Not every widow, however, is such a widow. There are also widows, particularly young widows, who live wantonly, are dead while they are living. Their real condition is that they are dead. As much as the “real widow” is constantly in loneliness and yet in fellowship with God, so these are in the midst of death; dead in trespasses and sins they are. They live only for the present, and that, too, for fleshly delights of the senses. Their purpose in life is to eat, drink and be merry. Strangers and pilgrims upon earth they are not. When loneliness consumes them they seek relief in attempting to destroy their problem, rather than in solving it. Attempting to “live it up” they are very really dead. They join the people of the “lonely hearts club,” only to find that misery loves company, and that the miserable are very poor comforters. Such are guilty with the sin of voluptuous sensuality as described in Ezekiel 16:49: “Behold, this was the iniquity of thy sister Sodom; pride, fullness of bread, and prosperous ease was in her and in her daughters; neither did she strengthen the hand of the poor and needy.” Again we are here reminded of what we read in Amos 6:4: “that lie upon beds of ivory, and stretch themselves upon their couches, and eat lambs out of the flock, and the calves out of the midst of the stall; that sing idle songs to the sound of the viol . . . that drink wine in the bowls and anoint themselves with chief oils; but they are not grieved with the affliction of Joseph.”

Such are the widows who live sumptuously and riotously; these are dead while they live.

Such must not be sustained and reckoned with those who need to receive gifts of mercy! That is only for those who are widows indeed!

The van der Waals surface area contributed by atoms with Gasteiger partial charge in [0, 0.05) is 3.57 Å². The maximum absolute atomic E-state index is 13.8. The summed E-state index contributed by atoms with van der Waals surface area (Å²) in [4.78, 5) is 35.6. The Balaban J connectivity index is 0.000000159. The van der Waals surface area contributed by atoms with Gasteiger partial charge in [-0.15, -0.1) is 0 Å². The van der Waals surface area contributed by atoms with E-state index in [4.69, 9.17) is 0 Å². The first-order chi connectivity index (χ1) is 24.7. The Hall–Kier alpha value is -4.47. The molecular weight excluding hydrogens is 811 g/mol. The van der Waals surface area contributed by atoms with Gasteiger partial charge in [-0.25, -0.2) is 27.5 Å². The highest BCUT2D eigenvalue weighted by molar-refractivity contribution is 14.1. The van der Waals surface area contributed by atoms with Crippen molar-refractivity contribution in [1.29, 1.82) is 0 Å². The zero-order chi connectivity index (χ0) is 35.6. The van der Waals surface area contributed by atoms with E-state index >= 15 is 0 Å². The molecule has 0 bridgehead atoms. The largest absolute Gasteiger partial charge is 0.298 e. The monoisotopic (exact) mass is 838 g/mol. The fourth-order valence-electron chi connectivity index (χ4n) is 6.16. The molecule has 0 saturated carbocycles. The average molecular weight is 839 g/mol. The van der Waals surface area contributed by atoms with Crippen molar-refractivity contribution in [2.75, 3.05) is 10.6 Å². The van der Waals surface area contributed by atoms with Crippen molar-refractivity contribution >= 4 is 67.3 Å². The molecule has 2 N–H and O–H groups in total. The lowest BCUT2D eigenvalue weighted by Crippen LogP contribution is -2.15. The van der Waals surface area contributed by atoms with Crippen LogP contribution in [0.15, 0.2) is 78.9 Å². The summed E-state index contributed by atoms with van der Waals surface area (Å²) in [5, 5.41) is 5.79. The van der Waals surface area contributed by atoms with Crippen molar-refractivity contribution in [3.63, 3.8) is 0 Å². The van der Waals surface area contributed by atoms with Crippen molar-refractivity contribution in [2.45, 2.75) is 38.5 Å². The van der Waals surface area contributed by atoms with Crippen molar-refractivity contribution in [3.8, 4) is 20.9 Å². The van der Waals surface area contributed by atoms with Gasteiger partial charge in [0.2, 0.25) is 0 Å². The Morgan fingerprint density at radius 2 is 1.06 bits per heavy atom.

Let it be remembered!

There is a saying, a Jewish saying, that goes as follows: “The righteous live while in the midst of death; the wicked are dead while they live.”

We intimated that there are widows and widows. Not only are there godly widows in distinction from evil ones, but there are also needy widows in distinction from those who have none of their kith and kin to support them. There are widows who have children, grandchildren and nephews. When widows have such relatives it is the duty of them to support their widowed mother and grandmother. The duty does not fall upon the state, upon old age pension, upon social security, nor does it fall upon the diaconate in the church. There is a saying: charity begins at home!

It should be borne in mind, that, strictly speaking, the support of an aged, widowed mother is not charity in the usual sense of the term. Rather it is repaying a debt; it is to “requite the parents.” This is not simply an act of love; it is really one of strictest justice too. It is certainly the judgment of Almighty God upon a people when this “requiting of parents” is substituted by “State relief,” and “medicare for the aged.” What cannot be done by sense of duty and Christian stewardship will then be done by dent of necessity of law! Let it not be forgotten. This is even understood in the world where men have natural light, have a sense of right and wrong in things natural. In the ethics of the Greek thinkers the care for the parents is a law of nature. It is related that Aristotle said: “We must care for our parents rather than for ourselves, and must give honor to them even as they to the gods.” And Plutarch says: “that all people say, even though some may think differently, that it is demanded by nature and the law of nature, that next to the gods, the highest honor must be accorded to parents; that nothing is more pleasing to the gods, than willingly care for parents, and that there is no greater evidence of lack of reverence for the gods, than to despise parents. The daughter of Simon is reputed to have nursed her father from her own breast in prison. And Aeneas delivered his aged father from burning Troy, and carried him upon his back from the ruins of the city.”